Wedding Reception Decorations: Integrating 3 Color Themes

Wedding planning advice, rules and ideas for incorporating a color scheme into your ceremony and reception design and decorations.

There's a lot to think about and many decisions to make when planning your wedding. From the ceremony site to the amount of food at the reception, the perfect first dance song to the best favors, you want everything to be perfect, right down to the color scheme.

It's traditional to have two colors that compliment each other as your wedding's colors, which will then be used in everything from the invitations to the flowers to the decorations on the cake. It's a big decision, and maybe you don't want to choose just two colors. Maybe you like three colors that you think will go together well, but you aren't sure how to integrate three colors into your design scheme.

This is one thing about your big day you don't have to worry about. You can use as many colors as you want and still leave an elegant impression as long as you follow a few simple rules.

Rule No. 1: Choose colors of the same value. That means all dark colors, or all bright colors, or all pastels. Colors from the same value family will look great together, no matter how many colors you choose. If you don't believe me, consider a bowl full of pastel-dyed Easter eggs or a roadside meadow full of bright wild flowers. These mixes of colors are all over the map but they look good together because they are similar shades. Throw a dark magenta egg into the mix and the only thing your eyes will notice is that one off note. It is much better to have the colors blend.

If you want to incorporate this kind of color scheme into your wedding, consider carrying a bouquet of wild flowers. Pick a couple of colors (say yellow and purple, or red and orange) to highlight in your bouquet. Leave the greenery and stems on where possible (green then becomes the third color) and further highlight your color selections by tying the flowers together with ribbons of the same color.

Rule No. 2: Hues rule. Another possibility for choosing different "colors" is to look at the hue or saturation of color in the different colors you choose. Say you're a big fan of blue (a great color for weddings, of course) but you don't know exactly which kind of blue of the millions out there you would prefer. So instead choose a pallet of different values of blue, from barely-there pastel to periwinkle and violet. This is a way to break the rule of having all the colors be in the same value because the eye sees this mixture of blues as more pleasing than it would if you had a light pink with a dark blue, for instance.

To get ideas for using a one-color multiple color scheme, visit your local fabric shop. It will have a selection of fabrics for quilting, all arranged by color and then by the value of that color. This will give you an idea of all the possible color combinations, and you can pick three or so differently valued colors to create your effect. If you do this, you'll want to try to mix all three colors together (rather than, say, having a light blue ring-bearer's cushion and a dark blue flower girl dress. This will look like a mistake rather than sophistication.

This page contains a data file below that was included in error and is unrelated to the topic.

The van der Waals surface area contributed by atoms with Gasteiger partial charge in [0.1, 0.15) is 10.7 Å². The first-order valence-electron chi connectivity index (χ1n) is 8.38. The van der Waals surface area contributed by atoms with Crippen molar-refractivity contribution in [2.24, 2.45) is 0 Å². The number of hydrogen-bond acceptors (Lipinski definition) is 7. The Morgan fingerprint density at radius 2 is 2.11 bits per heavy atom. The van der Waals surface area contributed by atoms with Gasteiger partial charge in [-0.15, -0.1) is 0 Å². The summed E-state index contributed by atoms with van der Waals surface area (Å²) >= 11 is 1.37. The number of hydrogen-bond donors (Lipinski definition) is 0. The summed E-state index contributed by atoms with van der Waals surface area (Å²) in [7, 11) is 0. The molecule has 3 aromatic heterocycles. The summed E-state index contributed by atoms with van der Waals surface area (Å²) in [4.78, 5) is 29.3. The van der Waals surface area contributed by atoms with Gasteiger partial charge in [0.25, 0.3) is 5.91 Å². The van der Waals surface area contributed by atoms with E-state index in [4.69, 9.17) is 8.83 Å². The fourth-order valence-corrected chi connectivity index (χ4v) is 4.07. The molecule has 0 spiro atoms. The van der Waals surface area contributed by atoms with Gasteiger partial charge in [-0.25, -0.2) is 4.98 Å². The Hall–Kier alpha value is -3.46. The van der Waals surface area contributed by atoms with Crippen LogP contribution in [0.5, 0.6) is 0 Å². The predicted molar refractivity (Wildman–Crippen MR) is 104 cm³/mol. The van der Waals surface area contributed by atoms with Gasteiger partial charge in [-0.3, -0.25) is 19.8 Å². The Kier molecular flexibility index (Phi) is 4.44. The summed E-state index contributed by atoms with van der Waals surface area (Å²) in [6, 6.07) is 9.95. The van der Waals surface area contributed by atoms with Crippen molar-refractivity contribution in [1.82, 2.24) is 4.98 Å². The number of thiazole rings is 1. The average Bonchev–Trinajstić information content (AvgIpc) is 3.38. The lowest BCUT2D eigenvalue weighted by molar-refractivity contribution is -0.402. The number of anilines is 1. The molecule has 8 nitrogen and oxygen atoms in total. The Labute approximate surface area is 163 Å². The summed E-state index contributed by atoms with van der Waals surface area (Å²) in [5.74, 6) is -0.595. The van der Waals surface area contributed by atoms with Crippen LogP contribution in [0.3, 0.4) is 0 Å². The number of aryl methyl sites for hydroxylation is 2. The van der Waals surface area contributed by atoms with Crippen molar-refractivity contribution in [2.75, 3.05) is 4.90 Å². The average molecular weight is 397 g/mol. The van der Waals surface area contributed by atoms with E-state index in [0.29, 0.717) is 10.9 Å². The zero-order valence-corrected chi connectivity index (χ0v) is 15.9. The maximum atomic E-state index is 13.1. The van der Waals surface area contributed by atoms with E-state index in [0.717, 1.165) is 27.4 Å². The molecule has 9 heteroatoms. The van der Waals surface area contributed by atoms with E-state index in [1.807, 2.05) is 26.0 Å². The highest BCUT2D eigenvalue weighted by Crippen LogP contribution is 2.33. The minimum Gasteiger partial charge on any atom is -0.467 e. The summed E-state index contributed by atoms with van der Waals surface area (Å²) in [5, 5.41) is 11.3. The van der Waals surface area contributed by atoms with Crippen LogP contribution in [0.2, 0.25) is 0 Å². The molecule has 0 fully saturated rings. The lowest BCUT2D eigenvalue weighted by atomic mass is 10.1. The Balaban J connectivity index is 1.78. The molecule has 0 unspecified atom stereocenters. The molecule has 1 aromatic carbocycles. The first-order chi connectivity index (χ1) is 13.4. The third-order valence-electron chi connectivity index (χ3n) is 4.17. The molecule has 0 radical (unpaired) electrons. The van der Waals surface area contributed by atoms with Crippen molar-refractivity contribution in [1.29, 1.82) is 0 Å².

Rule No. 3: Mixing Compliments. This is where it gets a little more complicated. If you have access to a color wheel (you can find a ton of pictures on the Internet) it will help. This rule goes hand-in-hand with No. 1 and will help you pick the colors of whatever value you have chosen. Colors that are opposite each other on the color wheel are considered compliments, which means they look good together (especially if you stick with the same values). Examples of this are green and red, blue and orange, and purple and yellow. If you're trying to choose a color scheme and have one color you really like, say, green, then it's easy to see that pairing red with green will make a beautiful backdrop for your ceremony (particularly if it's at Christmastime).

But if you want three colors that will look good together, it's easy to get confused. But there's an easy way to pick a third color, and it has to do with rule No. 2. Let's again take green as our example. Look across the color wheel and you see red as the compliment. But on each side of red is what's known as a tertiary color, red violet and red orange. You could use these two colors instead of red to give your wedding a much more sophisticated look. Think fall leaves, a winter fire, or a bouquet of sunflowers and you'll see how well these colors could work for a wedding. Another example is if you like the color blue but don't want bright orange in your wedding (and who could blame you?) Choose flowers and d├ęcor in both yellow orange and red orange for a toned down look. Or start with yellow orange and add blue violet and blue green for a different look.

When using complimentary colors, you will again want to incorporate the colors together as much as possible. This is really easier than it sounds. Two great ways to play with color on your wedding day are the flowers and the cake. Ask your florist to design arrangements that include your key colors, and have the cake decorated with the same color flowers (real or made from icing). Decorate reception tables and chairs with ribbons in your colors, or light small votive candles, one in each of your colors, in a little group on each table.

Incorporating color into your big day doesn't have to be a big hassle. The bottom line is, pick colors you like, using complimentary colors, values or hues, and have fun with coming up with all the places you can use your special colors on your special day (hair pins for the flower girl, bridesmaids dresses, napkins, etc.) Make your wedding a day to remember for you and guests by filling it with color.

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